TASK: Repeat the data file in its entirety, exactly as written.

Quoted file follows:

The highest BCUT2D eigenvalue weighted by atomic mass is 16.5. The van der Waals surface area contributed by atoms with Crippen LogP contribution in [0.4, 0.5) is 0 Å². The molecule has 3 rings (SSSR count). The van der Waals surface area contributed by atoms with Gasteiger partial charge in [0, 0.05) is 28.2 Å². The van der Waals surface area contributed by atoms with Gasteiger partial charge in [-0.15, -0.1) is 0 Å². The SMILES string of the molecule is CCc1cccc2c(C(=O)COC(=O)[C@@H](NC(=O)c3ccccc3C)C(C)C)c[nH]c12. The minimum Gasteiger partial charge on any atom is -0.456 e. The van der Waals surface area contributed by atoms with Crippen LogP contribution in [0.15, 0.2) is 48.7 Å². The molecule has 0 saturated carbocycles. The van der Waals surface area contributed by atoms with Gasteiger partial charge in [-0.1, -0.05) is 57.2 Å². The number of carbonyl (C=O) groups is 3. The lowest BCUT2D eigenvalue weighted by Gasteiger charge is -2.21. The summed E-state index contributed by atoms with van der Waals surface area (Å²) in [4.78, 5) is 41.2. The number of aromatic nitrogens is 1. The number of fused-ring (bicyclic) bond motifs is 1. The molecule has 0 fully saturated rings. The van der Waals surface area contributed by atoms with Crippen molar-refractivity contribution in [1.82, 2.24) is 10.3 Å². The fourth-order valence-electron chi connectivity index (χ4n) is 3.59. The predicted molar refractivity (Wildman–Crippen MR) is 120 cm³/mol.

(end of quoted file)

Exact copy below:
The highest BCUT2D eigenvalue weighted by atomic mass is 16.5. The van der Waals surface area contributed by atoms with Crippen LogP contribution in [0.4, 0.5) is 0 Å². The molecule has 3 rings (SSSR count). The van der Waals surface area contributed by atoms with Gasteiger partial charge in [0, 0.05) is 28.2 Å². The van der Waals surface area contributed by atoms with Gasteiger partial charge in [-0.15, -0.1) is 0 Å². The SMILES string of the molecule is CCc1cccc2c(C(=O)COC(=O)[C@@H](NC(=O)c3ccccc3C)C(C)C)c[nH]c12. The minimum Gasteiger partial charge on any atom is -0.456 e. The van der Waals surface area contributed by atoms with Crippen LogP contribution in [0.15, 0.2) is 48.7 Å². The molecule has 0 saturated carbocycles. The van der Waals surface area contributed by atoms with Gasteiger partial charge in [-0.1, -0.05) is 57.2 Å². The number of carbonyl (C=O) groups is 3. The lowest BCUT2D eigenvalue weighted by Gasteiger charge is -2.21. The summed E-state index contributed by atoms with van der Waals surface area (Å²) in [4.78, 5) is 41.2. The number of aromatic nitrogens is 1. The number of fused-ring (bicyclic) bond motifs is 1. The molecule has 0 fully saturated rings. The van der Waals surface area contributed by atoms with Crippen molar-refractivity contribution in [1.82, 2.24) is 10.3 Å². The fourth-order valence-electron chi connectivity index (χ4n) is 3.59. The predicted molar refractivity (Wildman–Crippen MR) is 120 cm³/mol.